Friday, March 27, 2009

Emergency: This Book Will Save Your Life Terrorist attacks. Natural disasters. Domestic crackdowns. Economic collapse. Riots. Wars. Disease. Starvation.

What can you do when it all hits the fan?

You can learn to be self-sufficient and survive without the system.

**I've started to look at the world through apocalypse eyes.** So begins Neil Strauss's harrowing new book: his first full-length worksince the international bestseller The Game, and one of the most original-and provocative-narratives of the year.

After the last few years of violence and terror, of ethnic and religious hatred, of tsunamis and hurricanes–and now of world financial meltdown–Strauss, like most of his generation, came to the sobering realization that, even in America, anything can happen. But rather than watch helplessly, he decided to do something about it. And so he spent three years traveling through a country that's lost its sense of safety, equipping himself with the tools necessary to save himself and his loved ones from an uncertain future.

With the same quick wit and eye for cultural trends that marked The Game, The Dirt, and How to Make Love Like a Porn Star, Emergency traces Neil's white-knuckled journey through today's heart of darkness, as he sets out to move his life offshore, test his skills in the wild, and remake himself as a gun-toting, plane-flying, government-defying survivor. It's a tale of paranoid fantasies and crippling doubts, of shady lawyers and dangerous cult leaders, of billionaire gun nuts and survivalist superheroes, of weirdos, heroes, and ordinary citizens going off the grid.

It's one man's story of a dangerous world–and how to stay alive in it.

Before the next disaster strikes, you're going to want to read this book. And you'll want to do everything it suggests. Because tomorrow doesn't come with a guarantee...

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Wednesday, March 25, 2009

Don't Cry: Stories Following the extraordinary success of her novel Veronica, Mary Gaitskill returns with a luminous new collection of stories--her first in more than ten years.

In “College Town l980,” young people adrift in Ann Arbor debate the meaning of personal strength at the start of the Reagan era; in the urban fairy tale “Mirrorball,” a young man steals a girl’s soul during a one-night stand; in “The Little Boy,” a woman haunted by the death of her former husband is finally able to grieve through a mysterious encounter with a needy child; and in “The Arms and Legs of the Lake,” the fallout of the Iraq war becomes disturbingly real for the disparate passengers on a train going up the Hudson--three veterans, a liberal editor, a soldier’s uncle, and honeymooners on their way to Niagara Falls.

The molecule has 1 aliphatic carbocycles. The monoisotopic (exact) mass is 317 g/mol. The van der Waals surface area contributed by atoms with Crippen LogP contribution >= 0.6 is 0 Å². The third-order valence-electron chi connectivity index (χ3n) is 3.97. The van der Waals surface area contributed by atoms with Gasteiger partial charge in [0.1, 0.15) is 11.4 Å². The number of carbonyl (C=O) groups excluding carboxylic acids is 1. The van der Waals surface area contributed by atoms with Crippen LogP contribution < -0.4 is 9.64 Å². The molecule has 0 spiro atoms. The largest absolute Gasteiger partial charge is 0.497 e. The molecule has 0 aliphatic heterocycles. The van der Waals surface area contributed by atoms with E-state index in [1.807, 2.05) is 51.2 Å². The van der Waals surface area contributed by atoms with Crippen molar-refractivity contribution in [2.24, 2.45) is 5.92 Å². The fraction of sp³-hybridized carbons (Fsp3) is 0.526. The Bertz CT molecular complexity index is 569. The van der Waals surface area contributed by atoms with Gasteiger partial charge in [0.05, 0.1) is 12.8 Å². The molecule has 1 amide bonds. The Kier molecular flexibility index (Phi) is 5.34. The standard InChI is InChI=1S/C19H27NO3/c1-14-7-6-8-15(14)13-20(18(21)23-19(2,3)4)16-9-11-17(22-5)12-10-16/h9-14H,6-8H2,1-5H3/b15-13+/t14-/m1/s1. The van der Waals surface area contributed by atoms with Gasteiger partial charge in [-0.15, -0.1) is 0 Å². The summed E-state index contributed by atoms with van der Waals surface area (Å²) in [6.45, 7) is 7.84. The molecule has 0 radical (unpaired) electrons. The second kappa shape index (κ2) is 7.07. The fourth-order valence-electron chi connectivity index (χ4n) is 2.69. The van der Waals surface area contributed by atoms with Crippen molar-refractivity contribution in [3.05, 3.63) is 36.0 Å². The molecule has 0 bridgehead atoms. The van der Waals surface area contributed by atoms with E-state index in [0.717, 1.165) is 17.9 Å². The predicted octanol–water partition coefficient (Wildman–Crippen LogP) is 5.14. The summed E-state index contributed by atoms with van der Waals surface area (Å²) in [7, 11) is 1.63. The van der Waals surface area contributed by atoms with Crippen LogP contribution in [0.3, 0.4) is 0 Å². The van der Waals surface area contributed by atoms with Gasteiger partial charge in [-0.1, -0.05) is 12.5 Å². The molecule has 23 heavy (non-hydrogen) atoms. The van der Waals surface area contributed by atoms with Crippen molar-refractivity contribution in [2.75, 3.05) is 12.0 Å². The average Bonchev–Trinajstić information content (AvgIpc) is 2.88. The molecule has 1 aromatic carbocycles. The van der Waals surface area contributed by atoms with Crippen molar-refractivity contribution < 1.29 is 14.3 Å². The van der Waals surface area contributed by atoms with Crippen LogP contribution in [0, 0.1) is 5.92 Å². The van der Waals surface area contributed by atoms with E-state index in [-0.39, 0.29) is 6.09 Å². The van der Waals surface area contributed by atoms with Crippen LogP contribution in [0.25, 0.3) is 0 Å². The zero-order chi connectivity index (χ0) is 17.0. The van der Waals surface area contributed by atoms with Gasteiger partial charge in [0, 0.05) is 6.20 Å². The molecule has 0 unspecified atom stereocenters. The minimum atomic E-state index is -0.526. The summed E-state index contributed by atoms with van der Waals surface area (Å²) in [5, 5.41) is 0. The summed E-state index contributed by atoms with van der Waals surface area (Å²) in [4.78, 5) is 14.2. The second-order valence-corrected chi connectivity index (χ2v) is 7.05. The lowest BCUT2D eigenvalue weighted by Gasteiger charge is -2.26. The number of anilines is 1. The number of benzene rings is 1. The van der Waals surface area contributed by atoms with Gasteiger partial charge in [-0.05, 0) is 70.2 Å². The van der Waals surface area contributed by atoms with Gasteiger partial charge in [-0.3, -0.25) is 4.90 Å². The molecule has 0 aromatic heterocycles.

Each story delivers the powerful, original language, and the dramatic engagement of the intelligent mind with the craving body--or of the intelligent body with the craving mind--that is characteristic of Gaitskill’s fiction. As intense as Bad Behavior, her first collection of stories, Don’t Cry reflects the profound enrichment of life experience. As the stories unfold against the backdrop of American life over the last thirty years, they describe how our social conscience has evolved while basic human truths--“the crude cinder blocks of male and female down in the basement, holding up the house,” as one character puts it--remain unchanged.
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Tuesday, March 24, 2009

Lowboy Novel John Wray
Three years ago, not long after I'd begun Lowboy, I made a decision that--in retrospect--even I find slightly odd: to write as much of the novel as possible on the New York City subway. The reasons for this admittedly drastic step ranged from the practical (subway cars have no internet access, no cell phone reception, and next to no procrastination options) to the wildly romantic, if not outright ridiculous. Like some over-eager method actor, a part of me was convinced that I'd write about the subway more vividly and honestly if I immersed myself in it absolutely. Fully half of Lowboy's narrative takes place underground, much of it in the subway tunnels, so getting the look, smell, and feel of subterranean New York right was crucial to the book's success. It also happened to be cheaper than renting an office.

The challenges of my new workplace weren't the ones that I'd expected. I was amazed at how effectively I was able to tune out the commotion around me, simply by putting on headphones: a good playlist on my laptop was essential, but beyond that, as long as I avoided rush hour, staying focused presented no great problem. The seats in the older cars made my back hurt after a few hours, certain stretches of track in the outer boroughs were so rough that it was hard to type properly, and restrooms were few and far between, but I adjusted to those things in time. The more comfortable I got, however, the more my frustration grew, for the simple reason that the subway was starting to feel like my living room. I was becoming resistant to its strangeness: I was seeing it with the eyes of a commuter. Nothing could have been farther from the point of view of my protagonist, a sixteen-year-old schizophrenic boy, newly escaped from the hospital, to whom even the most familiar things feel alien. The harder I looked, the less I seemed to see.